Health Professionals’ Letter Supporting Strong Methane Standards

If you are a health professional, please add your name in support of strong standards to limit harmful emissions from the oil and gas industry.

EPA is working on the next step in its plan to limit emissions from new and existing oil and natural gas operations. They issued their first proposal in 2021, which would be an important step forward but needed to go farther to address pollution concerns and protect health. EPA is now working on a supplemental proposal to build on the first one with additional cleanup requirements. We need them to make it as strong as possible, and then finalize all these new measures so they can take effect. 

Please add your name to join health professionals nationwide in calling on EPA to finalize standards on emissions from new and existing oil and gas operations.

The Honorable Michael S. Regan
U.S. Environmental Protection Agency
1200 Pennsylvania Avenue NW
Washington, DC 20004

 Dear Administrator Regan: 

As physicians, nurses, public health professionals and healthcare workers dedicated to providing our patients with a healthy future, we urge you to finalize limits on methane and other pollutants from new and existing oil and gas operations. 

Oil and gas industry operations emit methane, a greenhouse gas that has more than 80 times the warming power of carbon dioxide over the first 20 years in the atmosphere. Methane is fueling climate change, which is a health emergency. Warmer temperatures lead to more frequent and extreme weather events like flooding and excessive heat, more intense wildfires and longer allergy seasons, and they make air pollution worse. All of these carry health impacts. 

Science shows that the country has a rapidly closing window to drastically reduce greenhouse gases before the impacts of climate change become catastrophic. Requiring cleanup of methane pollution is a critical step to slowing the pace of climate change and achieving long-term health benefits. 

Methane pollution is not the only concern when it comes to oil and gas operations. Harmful pollutants like volatile organic compounds (VOCs) are also emitted, which can worsen asthma and other respiratory diseases, damage the nervous system and cause developmental harm. Some VOCs, like benzene, are known carcinogens. When VOCs enter the atmosphere, they interact with sunlight to form ozone pollution – leading to even further reductions in air quality. The health impacts stemming from oil and gas operations impact the entire country, but people living closest to oil and gas industry operations, including wells, face grater harm. Tribal communities, communities of color and people experiencing poverty are also at a great risk of health harm from exposure to poor air quality and climate change impacts.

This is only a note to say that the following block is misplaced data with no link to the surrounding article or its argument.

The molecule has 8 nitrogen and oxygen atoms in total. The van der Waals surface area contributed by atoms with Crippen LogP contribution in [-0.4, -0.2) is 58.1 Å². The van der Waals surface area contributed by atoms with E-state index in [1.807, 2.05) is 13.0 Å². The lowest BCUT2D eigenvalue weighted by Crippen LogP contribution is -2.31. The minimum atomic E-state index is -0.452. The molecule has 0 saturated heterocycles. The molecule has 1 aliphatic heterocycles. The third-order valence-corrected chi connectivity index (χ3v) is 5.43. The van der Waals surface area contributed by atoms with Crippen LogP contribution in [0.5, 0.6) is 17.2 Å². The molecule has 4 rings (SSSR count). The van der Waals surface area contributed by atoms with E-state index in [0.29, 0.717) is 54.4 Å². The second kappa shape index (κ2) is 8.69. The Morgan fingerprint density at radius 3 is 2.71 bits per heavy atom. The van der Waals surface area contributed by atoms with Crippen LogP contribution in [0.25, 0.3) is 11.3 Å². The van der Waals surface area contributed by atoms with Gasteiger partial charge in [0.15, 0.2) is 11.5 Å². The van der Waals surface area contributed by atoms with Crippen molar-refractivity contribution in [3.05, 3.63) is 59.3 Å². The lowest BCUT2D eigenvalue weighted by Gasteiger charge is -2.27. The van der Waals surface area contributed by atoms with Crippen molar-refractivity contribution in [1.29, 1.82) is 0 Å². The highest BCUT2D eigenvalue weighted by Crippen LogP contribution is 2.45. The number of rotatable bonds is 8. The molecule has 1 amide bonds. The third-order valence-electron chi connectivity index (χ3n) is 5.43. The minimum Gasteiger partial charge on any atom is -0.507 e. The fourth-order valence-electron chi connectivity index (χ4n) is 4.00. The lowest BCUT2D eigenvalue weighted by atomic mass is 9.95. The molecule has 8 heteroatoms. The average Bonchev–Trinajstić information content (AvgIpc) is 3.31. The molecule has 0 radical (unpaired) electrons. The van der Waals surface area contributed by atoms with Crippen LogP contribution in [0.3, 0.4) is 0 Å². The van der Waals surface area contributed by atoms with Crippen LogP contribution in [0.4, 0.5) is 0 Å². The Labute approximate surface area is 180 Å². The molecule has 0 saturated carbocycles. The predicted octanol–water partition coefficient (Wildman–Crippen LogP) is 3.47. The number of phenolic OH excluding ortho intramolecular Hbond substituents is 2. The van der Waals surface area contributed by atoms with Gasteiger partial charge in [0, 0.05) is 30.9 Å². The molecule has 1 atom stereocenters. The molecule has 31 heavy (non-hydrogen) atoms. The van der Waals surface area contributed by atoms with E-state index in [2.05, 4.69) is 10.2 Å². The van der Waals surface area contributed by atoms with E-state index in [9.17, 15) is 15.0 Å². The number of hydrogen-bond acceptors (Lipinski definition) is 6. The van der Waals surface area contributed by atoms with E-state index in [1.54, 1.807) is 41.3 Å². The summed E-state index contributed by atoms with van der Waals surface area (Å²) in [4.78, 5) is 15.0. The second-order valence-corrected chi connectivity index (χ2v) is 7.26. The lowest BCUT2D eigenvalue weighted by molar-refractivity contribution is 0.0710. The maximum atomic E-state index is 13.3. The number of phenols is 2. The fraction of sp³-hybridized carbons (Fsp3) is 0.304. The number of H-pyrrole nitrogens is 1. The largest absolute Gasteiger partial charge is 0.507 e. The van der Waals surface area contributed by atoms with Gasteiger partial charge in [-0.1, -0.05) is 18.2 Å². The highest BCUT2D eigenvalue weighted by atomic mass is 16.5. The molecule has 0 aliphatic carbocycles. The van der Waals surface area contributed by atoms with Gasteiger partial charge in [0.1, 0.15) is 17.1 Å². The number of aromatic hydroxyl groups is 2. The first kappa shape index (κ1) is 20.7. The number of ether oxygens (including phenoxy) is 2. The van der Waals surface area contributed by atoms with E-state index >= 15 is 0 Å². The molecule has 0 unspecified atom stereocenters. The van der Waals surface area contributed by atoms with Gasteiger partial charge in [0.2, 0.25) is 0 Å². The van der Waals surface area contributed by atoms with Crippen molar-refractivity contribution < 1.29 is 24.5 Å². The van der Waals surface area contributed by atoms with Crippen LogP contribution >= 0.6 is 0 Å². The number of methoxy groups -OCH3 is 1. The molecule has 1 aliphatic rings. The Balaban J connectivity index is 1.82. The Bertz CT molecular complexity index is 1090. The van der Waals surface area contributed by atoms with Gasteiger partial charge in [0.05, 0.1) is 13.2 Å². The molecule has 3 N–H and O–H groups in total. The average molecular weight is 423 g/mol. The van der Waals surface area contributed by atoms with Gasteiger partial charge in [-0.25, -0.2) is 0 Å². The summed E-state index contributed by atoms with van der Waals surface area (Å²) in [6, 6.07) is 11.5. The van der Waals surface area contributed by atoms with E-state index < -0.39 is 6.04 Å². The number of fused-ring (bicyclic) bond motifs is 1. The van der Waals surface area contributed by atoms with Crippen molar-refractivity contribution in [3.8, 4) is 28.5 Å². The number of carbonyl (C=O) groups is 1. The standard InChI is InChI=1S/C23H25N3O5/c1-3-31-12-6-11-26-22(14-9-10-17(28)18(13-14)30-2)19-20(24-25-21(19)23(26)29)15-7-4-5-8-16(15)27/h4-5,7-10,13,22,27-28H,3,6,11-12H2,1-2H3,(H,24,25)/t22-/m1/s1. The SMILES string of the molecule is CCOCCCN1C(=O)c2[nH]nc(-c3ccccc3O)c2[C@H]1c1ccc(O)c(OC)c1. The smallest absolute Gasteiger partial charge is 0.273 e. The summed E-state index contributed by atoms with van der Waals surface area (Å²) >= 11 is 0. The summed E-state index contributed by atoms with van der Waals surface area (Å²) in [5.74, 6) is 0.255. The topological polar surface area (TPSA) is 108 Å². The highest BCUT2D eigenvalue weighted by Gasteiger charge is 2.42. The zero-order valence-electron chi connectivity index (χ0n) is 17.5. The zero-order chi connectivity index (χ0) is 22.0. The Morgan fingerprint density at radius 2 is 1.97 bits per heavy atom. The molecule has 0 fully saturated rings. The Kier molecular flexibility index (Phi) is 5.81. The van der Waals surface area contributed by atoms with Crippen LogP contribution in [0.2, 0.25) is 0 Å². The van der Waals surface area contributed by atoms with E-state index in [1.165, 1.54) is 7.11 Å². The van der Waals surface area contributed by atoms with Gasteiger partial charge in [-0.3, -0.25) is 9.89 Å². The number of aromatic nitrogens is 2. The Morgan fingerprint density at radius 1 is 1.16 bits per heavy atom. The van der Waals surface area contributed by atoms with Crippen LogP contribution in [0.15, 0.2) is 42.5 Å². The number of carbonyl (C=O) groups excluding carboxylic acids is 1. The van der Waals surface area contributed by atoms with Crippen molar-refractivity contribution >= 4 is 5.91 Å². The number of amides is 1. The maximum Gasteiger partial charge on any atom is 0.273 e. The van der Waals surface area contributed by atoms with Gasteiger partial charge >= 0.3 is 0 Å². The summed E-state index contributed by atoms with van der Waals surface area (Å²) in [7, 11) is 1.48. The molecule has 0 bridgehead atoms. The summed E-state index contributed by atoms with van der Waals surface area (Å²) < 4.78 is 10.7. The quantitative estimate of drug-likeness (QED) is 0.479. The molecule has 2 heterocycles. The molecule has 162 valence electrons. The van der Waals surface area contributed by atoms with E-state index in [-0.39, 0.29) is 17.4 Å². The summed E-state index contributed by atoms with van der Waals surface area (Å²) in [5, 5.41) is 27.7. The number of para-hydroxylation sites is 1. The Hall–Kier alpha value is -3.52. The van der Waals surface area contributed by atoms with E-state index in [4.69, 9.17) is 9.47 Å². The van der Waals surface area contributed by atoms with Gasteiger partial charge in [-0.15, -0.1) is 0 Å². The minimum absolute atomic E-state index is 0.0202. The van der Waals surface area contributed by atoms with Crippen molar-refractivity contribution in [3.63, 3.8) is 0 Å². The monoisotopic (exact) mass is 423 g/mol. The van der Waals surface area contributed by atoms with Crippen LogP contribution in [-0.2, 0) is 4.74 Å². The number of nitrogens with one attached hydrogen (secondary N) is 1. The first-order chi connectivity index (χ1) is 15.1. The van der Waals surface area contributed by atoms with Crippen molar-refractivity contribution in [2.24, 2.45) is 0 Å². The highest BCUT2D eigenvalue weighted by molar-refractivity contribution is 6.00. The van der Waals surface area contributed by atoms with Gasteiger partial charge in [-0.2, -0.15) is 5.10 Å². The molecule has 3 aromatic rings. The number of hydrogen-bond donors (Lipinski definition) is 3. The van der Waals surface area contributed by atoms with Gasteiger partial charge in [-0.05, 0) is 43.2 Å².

EPA must finalize methane rules into law that reduce pollution from oil and gas operations by requiring regular monitoring from sources – including smaller wells – and prohibiting the practice of routine flaring. Hundreds of thousands of wells across the country are low-producing wells that emit a disproportionate amount of methane emissions. Requirements for those wells to conduct regular leak monitoring will cut down on some of the rogue emissions of methane that are leaked during the process. The practice of flaring – burning unused product of as waste – emits a host of climate and health-harming pollutants. Banning the practice will provide further reductions in emissions. 

Additionally, we urge EPA to include community monitoring programs to meet commitments to prioritize environmental justice by ensuring that frontline communities most harmed by oil and gas sites are included and can hold polluters accountable. 

We urge EPA to build on its current proposal and strengthen limits on pollution from new, reconstructed and modified oil and gas wells and equipment and standards for existing sources, and then to quickly finalize the rule. 

Sincerely, 

MD, PhD, DO, RN, DNP, MSN, BSN, PN, LPN, LVN, MPH, CRT, RRT etc.
(For identification purposes only; will not be included on final letter.)

If you take action and have not already registered, you will receive periodic updates and communications from the American Lung Association.

Page last updated: August 11, 2022

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